+353-1-416-8900REST OF WORLD
+44-20-3973-8888REST OF WORLD
1-917-300-0470EAST COAST U.S
1-800-526-8630U.S. (TOLL FREE)

PRINTER FRIENDLY

Timescales of Magmatic Processes. From Core to Atmosphere. Edition No. 1

  • ID: 5227750
  • Book
  • November 2010
  • 272 Pages
  • John Wiley and Sons Ltd
Quantifying the timescales of current geological processes is critical for constraining the physical mechanisms operating on the Earth today. Since the Earth’s origin 4.55 billion years ago magmatic processes have continued to shape the Earth, producing the major reservoirs that exist today (core, mantle, crust, oceans and atmosphere) and promoting their continued evolution. But key questions remain. When did the core form and how quickly? How are magmas produced in the mantle, and how rapidly do they travel towards the surface? How long do magmas reside in the crust, differentiating and interacting with the host rocks to yield the diverse set of igneous rocks we see today? How fast are volcanic gases such as carbon dioxide released into the atmosphere?

This book addresses these and other questions by reviewing the latest advances in a wide range of Earth Science disciplines: from the measurement of short-lived radionuclides to the study of element diffusion in crystals and numerical modelling of magma behaviour. It will be invaluable reading for advanced undergraduate and graduate students,  as well as igneous petrologists, mineralogists and geochemists involved in the study of igneous rocks and processes.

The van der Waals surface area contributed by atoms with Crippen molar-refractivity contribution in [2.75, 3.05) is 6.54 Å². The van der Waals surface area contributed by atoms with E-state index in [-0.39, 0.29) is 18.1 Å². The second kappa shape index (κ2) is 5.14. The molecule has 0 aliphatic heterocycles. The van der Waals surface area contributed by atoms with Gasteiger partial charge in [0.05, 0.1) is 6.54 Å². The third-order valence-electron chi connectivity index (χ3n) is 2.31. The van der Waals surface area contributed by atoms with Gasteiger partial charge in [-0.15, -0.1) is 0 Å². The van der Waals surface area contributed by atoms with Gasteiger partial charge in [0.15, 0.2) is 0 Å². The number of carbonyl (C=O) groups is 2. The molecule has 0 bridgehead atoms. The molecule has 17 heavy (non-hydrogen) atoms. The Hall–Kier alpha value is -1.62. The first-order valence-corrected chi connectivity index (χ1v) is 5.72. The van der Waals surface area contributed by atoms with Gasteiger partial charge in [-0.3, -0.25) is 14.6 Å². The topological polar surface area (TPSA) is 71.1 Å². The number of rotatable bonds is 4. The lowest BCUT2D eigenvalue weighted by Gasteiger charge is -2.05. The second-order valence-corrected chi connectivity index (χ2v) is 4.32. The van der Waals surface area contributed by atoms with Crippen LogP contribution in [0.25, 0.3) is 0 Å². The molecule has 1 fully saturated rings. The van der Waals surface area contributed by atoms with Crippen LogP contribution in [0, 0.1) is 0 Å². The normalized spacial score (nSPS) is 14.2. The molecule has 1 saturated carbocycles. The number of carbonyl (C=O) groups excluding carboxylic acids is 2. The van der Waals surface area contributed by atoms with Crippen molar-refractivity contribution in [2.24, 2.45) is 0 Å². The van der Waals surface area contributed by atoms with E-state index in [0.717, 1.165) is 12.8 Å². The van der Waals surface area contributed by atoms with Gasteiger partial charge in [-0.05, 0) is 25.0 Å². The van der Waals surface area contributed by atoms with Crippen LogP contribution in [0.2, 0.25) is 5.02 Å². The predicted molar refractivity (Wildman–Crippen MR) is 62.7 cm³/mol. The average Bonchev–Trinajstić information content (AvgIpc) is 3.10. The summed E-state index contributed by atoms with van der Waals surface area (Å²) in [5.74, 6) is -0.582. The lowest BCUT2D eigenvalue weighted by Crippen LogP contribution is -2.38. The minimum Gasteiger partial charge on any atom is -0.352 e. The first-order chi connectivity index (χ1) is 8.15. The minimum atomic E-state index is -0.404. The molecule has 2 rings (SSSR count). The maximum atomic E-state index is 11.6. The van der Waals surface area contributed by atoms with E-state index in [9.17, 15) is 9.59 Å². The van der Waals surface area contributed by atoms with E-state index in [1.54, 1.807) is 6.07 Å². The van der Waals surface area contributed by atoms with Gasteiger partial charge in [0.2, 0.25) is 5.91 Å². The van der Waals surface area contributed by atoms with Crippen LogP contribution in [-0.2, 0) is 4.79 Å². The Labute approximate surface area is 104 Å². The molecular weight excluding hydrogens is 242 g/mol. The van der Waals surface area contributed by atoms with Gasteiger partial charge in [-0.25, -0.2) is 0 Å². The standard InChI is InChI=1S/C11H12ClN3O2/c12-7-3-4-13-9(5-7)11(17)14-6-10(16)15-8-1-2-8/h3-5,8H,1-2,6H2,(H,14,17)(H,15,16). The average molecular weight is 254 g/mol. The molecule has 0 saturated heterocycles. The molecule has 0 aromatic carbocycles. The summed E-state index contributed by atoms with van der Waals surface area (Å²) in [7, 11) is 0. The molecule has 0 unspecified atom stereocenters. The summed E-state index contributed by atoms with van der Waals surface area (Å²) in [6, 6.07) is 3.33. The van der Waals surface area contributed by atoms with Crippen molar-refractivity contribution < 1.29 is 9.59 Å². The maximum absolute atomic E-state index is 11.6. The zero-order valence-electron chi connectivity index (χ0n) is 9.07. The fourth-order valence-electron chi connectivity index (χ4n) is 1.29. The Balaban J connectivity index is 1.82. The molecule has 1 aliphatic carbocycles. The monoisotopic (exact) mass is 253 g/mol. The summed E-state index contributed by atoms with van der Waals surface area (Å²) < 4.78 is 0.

Note: Product cover images may vary from those shown
List of Contributors.

Introduction to the Timescales of Magmatic Processes (Anthony Dosseto, Simon P. Turner, Fidel Costa and James A. Van Orman).

1 Extinct Radionuclides and the Earliest Differentiation of the Earth and Moon (G. Caro and T. Kleine).

2 Diffusion Constraints on Rates of Melt Production in the Mantle (James A. Van Orman and Alberto E. Saal).

3 Melt Production in the Mantle: Constraints from U-series (Bernard Bourdon and Tim Elliott).

4 Formulations for Simulating the Multiscale Physics of Magma Ascent (Craig O'Neill and Marc Spiegelman).

5 Melt Transport from the Mantle to the Crust – Uranium-Series Isotopes (Simon P. Turner and Bernard Bourdon).

6 Rates of Magma Ascent: Constraints from Mantle-Derived Xenoliths (Suzanne Y. O'Reilly and W.L. Griffin).

7 Time Constraints from Chemical Equilibration in Magmatic Crystals (Fidel Costa and Daniel Morgan).

8 Magma Cooling and Differentiation – Uranium-series Isotopes (Anthony Dosseto and Simon P. Turner).

9 Defining Geochemical Signatures and Timescales of Melting Processes in the Crust: An Experimental Tale of Melt Segregation, Migration and Emplacement (Tracy Rushmer and Kurt Knesel).

10 Timescales Associated with Large Silicic Magma Bodies (Olivier Bachmann).

11 Timescales of Magma Degassing (Kim Berlo, James E. Gardner and Jonathan D. Blundy).

Index.

Colour plates.

Note: Product cover images may vary from those shown
Anthony Dosseto University of Wollongong, Australia.

Simon P. Turner Macquarie University, Australia.

James A. Van-Orman Case Western Reserve University, USA.
Note: Product cover images may vary from those shown
Adroll
adroll